The US government’s call for an international investigation into the origins of the COVID-19 pandemic has a clear political motive: blaming it for failing to respond effectively to the pandemic within its borders.
This is unfortunate, because it is in everyone’s interest to work together, not to question the way China handles the crisis but to discover factors that cause new infections so that we can avoid disasters in the future.
We need to understand how SARS-CoV-2, the coronavirus that causes COVID-19, emerged, and look at how and when we were able to impede its progress.
This means examining the origins of the virus and the biological and environmental factors that have allowed it to become so dangerous. To achieve this, a collaborative international scholarly investigation free from mutual accusations and narrow political agendas is needed.
What we know so far
Comprehensive scientific data showed that SARS-CoV-2 was It is not intentionally engineered And there was no plot to cause an epidemic. It did not originate in or evade the lab, in Wuhan, or anywhere else. The The first human cases COVID-19 did not come from the wet Wuhan market but from elsewhere in China, possibly outside of Hubei Province entirely.
In fact, the disease did not “originate” in the market at all, though An important spread has occurred A link to the Wuhan market has caught the attention of Chinese public health authorities.
It is almost certain that SARS-CoV-2 is descended from an animal virus It underwent a series of mutations Which made it dangerous to humans. The path to humans may have included intermediate animal hosts, though animals Still not certain.
So, this is the most likely sequence of events: Coronavirus in bats has found its way to one or more other animal hosts, and may include pangolin Or some kind of cat somewhere in southern China. At that time, the virus could not infect humans or cause noticeable disease, otherwise the infected animals would have had little contact with humans. During an unknown period of time (perhaps decades), the virus mutated in a way that made it extremely dangerous, and in the end, by chance, a human became infected, possibly in the second week of November 2019.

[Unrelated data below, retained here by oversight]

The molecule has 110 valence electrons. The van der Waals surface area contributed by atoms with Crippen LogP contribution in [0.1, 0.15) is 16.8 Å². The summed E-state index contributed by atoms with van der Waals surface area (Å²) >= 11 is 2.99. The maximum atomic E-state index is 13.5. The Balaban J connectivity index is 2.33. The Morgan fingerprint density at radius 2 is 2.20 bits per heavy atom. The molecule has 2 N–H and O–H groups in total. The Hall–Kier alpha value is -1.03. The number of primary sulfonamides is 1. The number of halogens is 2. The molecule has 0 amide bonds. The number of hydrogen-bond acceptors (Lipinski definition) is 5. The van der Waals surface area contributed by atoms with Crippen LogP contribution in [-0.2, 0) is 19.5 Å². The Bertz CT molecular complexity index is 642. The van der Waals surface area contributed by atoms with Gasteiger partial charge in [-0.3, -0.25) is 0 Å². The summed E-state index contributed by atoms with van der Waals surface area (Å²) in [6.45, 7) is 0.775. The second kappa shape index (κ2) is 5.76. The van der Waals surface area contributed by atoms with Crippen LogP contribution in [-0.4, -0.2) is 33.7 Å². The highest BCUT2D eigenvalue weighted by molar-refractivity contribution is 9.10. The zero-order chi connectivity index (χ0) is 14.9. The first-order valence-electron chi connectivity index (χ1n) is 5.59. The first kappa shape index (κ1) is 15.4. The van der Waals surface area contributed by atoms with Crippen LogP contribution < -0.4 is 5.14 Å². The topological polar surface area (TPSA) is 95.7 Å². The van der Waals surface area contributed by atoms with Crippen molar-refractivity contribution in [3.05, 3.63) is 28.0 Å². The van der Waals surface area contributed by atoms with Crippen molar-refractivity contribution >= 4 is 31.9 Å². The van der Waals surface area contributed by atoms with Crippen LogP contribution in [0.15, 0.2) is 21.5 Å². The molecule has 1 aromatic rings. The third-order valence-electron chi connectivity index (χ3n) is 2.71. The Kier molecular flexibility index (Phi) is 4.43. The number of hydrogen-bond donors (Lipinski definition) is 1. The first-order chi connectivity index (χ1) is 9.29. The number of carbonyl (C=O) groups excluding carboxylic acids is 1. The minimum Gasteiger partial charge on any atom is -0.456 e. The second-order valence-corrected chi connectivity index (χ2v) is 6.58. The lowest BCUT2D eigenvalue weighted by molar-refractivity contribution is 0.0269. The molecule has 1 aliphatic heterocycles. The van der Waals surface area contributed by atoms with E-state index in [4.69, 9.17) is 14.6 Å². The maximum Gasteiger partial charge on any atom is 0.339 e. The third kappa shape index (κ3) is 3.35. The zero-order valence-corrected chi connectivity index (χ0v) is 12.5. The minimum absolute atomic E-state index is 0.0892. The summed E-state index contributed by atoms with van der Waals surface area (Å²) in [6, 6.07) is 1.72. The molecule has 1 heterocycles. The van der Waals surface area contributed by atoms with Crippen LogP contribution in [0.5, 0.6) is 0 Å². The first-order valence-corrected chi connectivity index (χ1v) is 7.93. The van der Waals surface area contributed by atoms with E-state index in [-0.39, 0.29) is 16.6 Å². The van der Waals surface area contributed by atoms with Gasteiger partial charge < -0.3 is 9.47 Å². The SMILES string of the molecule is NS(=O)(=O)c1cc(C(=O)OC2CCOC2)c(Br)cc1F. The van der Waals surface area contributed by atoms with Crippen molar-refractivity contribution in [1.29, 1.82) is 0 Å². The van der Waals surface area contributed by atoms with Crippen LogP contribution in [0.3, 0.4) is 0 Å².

The new virus soon spread to other people and found its way to Hubei Province. On December 10, an infected person visited the crowded market in Wuhan and was responsible for the injury of 21 other people. Over the next two weeks, enough people fell ill to alert doctors and public health officials, resulting in the disease. Announcement on December 31st Warning the world about a dangerous new disease. The market was closed the next day and determined efforts were made to identify and isolate the contacts.
Three weeks later, it was clear that these measures could not contain the epidemic, and on January 23, the Chinese authorities took the courageous and unprecedented step of locking down the entire city. This has controlled the spread of the virus in China, but it is too late to stop the spread internationally, because by that time the virus was already present in Taiwan, South Korea, Europe and the United States.